“But at the same time, her childhood is past already, we can’t go back, and we didn’t realise all this at the time.”

Meanwhile, Mrs Finuliar quit her food and beverage job in July, partly because she was exhausted from juggling work and family responsibilities. Her day starts at 5am when she wakes up to help her 10-year-old daughter, Jierah, get ready for school. After she sends her daughter off, it is time to prepare Jared, 12, to go to Rainbow Centre.

When she was working, she would leave the house around 9am and return home more than 12 hours later.

“That’s my life. I need to talk to teachers from Rainbow, teachers from Eden, I need to attend to my colleagues, and my marriage also is having a problem – those are really exhausting,” she said. 

Her husband has experienced burnout, and they previously disagreed on how to discipline their children. The family has been receiving counselling for a few years.


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Additionally, not every family can afford interventions for their child with autism. Checks by CNA found that private speech therapy and occupational therapy can each easily cost more than S$100 (US$74) per hour.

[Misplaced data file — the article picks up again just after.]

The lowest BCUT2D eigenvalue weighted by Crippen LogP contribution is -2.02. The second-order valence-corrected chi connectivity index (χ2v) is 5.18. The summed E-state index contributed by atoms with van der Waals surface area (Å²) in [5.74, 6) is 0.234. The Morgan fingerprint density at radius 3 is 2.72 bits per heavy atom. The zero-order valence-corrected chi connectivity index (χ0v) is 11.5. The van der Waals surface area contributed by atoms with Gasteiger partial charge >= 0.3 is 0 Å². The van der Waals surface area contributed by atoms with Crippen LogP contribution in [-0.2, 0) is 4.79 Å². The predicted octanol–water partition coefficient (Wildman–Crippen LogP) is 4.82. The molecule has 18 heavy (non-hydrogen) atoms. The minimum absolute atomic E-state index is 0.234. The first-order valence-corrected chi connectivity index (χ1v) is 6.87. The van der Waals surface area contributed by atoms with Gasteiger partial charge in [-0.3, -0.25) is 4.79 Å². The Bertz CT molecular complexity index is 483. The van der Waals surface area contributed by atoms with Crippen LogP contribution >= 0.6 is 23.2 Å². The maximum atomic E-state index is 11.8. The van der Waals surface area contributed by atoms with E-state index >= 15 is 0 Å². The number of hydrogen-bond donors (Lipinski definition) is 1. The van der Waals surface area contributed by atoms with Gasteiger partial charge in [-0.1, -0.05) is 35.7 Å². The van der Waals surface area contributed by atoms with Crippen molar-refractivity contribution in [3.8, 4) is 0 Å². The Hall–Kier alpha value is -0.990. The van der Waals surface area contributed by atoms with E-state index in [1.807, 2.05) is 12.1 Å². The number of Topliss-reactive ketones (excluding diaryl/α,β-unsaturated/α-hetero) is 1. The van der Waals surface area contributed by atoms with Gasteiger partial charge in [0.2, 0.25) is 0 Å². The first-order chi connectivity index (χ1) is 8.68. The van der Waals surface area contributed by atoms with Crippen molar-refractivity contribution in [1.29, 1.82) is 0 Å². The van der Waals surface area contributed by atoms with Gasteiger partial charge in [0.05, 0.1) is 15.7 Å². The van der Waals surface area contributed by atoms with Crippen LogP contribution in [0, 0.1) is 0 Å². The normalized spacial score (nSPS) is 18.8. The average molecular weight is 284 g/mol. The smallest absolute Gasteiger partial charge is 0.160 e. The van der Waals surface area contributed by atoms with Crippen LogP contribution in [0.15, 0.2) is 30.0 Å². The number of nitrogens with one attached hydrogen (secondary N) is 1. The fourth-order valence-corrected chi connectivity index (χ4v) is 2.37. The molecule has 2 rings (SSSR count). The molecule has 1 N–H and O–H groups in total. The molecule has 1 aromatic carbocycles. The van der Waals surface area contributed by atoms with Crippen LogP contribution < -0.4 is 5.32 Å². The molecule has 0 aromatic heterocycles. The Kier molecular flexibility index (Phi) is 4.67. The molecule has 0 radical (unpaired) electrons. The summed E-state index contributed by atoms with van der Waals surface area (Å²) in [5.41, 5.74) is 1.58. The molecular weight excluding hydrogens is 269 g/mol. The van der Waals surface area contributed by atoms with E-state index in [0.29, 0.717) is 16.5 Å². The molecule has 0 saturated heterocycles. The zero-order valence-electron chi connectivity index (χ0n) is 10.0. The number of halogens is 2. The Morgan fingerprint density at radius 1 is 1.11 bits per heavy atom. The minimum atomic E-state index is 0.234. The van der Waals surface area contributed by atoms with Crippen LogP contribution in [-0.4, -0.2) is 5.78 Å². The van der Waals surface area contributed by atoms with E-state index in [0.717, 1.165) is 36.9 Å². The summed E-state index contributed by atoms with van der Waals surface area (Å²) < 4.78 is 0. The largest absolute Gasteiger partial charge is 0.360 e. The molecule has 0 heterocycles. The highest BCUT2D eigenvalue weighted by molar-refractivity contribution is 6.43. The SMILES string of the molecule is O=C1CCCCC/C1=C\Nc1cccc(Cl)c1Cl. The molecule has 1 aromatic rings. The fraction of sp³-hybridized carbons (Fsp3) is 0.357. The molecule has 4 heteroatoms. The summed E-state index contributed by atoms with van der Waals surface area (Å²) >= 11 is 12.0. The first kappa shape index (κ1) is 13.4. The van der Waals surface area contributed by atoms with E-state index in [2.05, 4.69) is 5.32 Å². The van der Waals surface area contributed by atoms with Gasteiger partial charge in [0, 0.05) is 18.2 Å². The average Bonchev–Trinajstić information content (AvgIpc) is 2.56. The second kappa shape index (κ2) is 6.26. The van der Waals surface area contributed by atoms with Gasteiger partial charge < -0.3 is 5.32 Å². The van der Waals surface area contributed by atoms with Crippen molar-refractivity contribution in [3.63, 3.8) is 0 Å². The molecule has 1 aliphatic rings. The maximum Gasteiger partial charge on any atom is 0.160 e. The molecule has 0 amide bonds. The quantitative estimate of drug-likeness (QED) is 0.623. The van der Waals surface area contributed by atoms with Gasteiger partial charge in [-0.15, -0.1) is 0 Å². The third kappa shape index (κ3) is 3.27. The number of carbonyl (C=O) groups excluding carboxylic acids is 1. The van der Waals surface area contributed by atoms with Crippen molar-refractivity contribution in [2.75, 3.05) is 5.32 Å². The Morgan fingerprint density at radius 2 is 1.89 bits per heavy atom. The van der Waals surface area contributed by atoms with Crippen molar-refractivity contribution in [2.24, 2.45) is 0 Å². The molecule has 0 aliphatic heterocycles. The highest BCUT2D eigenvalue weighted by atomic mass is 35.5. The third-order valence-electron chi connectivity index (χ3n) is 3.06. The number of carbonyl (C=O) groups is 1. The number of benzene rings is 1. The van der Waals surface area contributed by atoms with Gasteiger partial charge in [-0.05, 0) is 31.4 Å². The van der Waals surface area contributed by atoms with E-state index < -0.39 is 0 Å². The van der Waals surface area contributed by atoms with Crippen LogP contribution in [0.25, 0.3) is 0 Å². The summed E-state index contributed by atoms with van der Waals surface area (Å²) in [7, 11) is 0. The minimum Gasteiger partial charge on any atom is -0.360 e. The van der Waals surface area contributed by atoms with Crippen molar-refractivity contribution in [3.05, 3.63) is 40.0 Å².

Even taking a taxi as a family of five is expensive, said Mrs Finuliar, adding that weekly therapy is out of reach for them.

She is attending courses at the National University of Singapore to learn about accounting and finance, and hopes to be able to earn more. But she is also concerned about whether entering the corporate world will mean she has less time for her family.

Mdm Ng said this sentiment is common among families with special needs children.

“As a mum, do you quit your job and just care for your child who may or may not get better?” she asked. “How do you finance your child’s future if you are not working and all the burden is on the other spouse? Financially, there’s all these challenges you have to face.”

Those who stay employed end up having to balance how much to share with their managers, she said. “If you share too much, your employer will start to think, I cannot give this person more responsibility because they still have to care for their child.”

At the same time, she acknowledged that bosses may give more flexibility if an employee shares their caregiving needs.

Mdm Ng acknowledged that Singapore is not a welfare state, but said she still hopes for more support for adults with special needs.

The Central Provident Fund has a Special Needs Savings Scheme where parents can nominate their children to receive a monthly disbursement. The Temasek Trust-CDC Lifelong Learning Enabling Fund also gives S$1,000 per adult with disability to support their learning.